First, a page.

Speed is essential inside the company too. Making decisions for startups can be difficult due to uncertainty, and there may not always be a perfect solution. It’s important not to waste too much time trying to find the ideal answer and instead focus on making the best decision possible with the information available.

Rule 10: passion is everything

For a startup to succeed, it needs passionate individuals who embrace uncertainty and change. Founders and teams must be dedicated to their vision and ready to face challenges.

These people prioritize customer needs and work hard to deliver excellent products. They commit to the vision around the clock, not just during regular working hours. These passionate individuals are the driving force behind the startup’s high growth.

Rule 11: a startup’s job title is different

In startups, roles are flexible, and employees often have multiple responsibilities. Job titles are not rigid; everyone must contribute to the company’s success.

Startups need a different kind of leadership compared to big companies. They require leaders who are:

  • Open to learning, curious, and creative.
  • Able to find a repeatable and scalable business model.
  • Agile and adaptable to handling changes without a clear plan.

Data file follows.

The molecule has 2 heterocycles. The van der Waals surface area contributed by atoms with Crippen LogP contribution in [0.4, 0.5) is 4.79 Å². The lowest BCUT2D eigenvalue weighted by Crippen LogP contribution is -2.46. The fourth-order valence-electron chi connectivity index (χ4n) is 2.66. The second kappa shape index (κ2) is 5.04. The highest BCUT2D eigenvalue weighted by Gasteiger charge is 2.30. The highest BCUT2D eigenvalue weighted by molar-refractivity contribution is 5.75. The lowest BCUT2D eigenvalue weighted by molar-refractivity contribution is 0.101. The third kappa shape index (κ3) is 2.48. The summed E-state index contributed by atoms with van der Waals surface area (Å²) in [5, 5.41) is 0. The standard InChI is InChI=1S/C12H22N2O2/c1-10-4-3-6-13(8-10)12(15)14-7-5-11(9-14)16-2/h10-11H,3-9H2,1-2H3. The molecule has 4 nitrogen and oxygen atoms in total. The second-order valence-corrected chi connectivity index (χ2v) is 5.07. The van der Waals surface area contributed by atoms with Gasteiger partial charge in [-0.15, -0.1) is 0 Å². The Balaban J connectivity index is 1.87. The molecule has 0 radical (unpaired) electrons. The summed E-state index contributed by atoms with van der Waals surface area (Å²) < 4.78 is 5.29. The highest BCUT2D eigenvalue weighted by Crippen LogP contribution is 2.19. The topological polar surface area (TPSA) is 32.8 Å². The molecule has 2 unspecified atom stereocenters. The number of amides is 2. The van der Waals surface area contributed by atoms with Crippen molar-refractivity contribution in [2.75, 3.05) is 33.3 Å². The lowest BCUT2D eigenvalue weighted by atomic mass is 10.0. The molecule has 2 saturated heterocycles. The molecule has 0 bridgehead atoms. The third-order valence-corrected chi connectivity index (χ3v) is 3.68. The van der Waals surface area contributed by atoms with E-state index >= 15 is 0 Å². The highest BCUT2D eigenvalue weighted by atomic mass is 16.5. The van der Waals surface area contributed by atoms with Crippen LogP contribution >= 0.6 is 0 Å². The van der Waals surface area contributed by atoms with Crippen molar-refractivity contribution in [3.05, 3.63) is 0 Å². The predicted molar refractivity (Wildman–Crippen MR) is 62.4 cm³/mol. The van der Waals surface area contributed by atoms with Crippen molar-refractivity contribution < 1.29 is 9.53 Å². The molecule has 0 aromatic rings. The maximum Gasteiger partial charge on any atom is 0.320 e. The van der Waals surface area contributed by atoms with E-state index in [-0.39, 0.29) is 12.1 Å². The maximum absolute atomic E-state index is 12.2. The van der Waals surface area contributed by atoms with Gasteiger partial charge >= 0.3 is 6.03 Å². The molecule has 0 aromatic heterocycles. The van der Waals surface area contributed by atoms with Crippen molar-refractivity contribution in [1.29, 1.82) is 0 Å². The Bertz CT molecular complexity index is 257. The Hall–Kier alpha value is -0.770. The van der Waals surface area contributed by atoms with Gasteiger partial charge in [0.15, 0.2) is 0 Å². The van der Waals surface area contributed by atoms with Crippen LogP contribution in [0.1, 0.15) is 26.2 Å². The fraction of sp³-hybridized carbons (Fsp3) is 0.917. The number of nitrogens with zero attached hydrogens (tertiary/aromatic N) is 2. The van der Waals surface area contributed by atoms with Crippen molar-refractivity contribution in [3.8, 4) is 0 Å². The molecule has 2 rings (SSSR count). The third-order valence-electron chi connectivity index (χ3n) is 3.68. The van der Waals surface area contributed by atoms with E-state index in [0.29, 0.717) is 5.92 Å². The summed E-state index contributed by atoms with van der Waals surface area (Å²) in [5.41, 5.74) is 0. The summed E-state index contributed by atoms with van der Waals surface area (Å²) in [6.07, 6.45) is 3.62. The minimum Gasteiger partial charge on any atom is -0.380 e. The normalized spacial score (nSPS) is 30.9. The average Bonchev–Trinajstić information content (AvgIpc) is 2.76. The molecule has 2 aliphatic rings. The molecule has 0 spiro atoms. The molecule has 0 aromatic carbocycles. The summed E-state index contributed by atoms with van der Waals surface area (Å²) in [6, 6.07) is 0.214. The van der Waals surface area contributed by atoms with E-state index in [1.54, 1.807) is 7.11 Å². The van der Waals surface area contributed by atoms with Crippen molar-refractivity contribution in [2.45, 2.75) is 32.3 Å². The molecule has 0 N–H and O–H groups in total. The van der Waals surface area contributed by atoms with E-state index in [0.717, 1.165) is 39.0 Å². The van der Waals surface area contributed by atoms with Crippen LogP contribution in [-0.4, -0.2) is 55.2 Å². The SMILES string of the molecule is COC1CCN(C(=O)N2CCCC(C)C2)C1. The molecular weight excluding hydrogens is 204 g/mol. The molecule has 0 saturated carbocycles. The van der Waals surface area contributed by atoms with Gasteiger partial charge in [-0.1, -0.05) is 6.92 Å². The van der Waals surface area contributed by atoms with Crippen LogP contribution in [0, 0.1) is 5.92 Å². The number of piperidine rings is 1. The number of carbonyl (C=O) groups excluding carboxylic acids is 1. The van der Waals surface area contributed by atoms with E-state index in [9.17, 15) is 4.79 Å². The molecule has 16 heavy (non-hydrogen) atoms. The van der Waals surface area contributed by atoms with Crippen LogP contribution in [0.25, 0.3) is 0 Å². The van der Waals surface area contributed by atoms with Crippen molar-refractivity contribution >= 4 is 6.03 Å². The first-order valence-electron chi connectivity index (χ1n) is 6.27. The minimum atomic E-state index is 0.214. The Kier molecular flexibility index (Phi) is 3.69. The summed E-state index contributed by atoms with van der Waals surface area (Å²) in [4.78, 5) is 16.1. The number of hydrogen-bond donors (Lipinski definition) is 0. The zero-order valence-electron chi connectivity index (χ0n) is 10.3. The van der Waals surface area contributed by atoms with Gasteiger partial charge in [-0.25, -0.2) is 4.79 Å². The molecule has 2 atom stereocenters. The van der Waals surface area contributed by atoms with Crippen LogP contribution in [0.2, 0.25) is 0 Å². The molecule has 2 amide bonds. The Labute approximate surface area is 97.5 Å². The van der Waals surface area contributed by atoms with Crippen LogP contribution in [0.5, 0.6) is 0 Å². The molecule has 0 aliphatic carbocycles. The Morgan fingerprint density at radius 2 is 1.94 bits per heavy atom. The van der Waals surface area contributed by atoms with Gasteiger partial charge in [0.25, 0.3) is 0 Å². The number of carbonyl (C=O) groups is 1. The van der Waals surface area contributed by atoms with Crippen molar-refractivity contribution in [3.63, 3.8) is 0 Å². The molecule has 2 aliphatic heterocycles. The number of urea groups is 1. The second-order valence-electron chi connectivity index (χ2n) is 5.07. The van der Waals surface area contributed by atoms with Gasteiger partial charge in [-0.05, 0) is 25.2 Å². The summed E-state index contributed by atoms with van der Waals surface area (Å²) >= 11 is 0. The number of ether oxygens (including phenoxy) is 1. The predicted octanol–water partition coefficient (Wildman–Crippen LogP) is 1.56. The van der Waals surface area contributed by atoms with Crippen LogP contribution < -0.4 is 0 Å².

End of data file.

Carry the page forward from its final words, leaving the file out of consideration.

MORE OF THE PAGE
• Willing to take on various roles.
  • Comfortable with failure as a means of learning and growth.

Moreover, teams in startups must be able to:

  • Listen to customer feedback on products, presentations, and pricing.
  • Communicate with customers and engineers.
  • Be confident in dealing with constant change.
  • Empathize with customers, understanding their work and challenges.

Rule 12: preserve cash until needed

Managing your cash wisely and spending when needed is crucial in Customer Development. The main aim is not to avoid spending money altogether but to be careful with expenses while searching for a business model that can be repeated and scaled. Once you find that successful model, you can spend more confidently growing your business. It’s all about being smart with your resources until you find the right path to success.

Rule 13: communicate and share insights

Sharing everything learned outside the building with employees, co-founders, and investors is crucial to building a startup. It’s essential to emphasize learning from both successes and failures. Thanks to technology in the 21st century, we now have tools that make communication easier. We can share what we are learning in almost real-time with everyone who needs to know. This open and continuous communication helps the team stay informed and make better decisions to drive the startup’s success.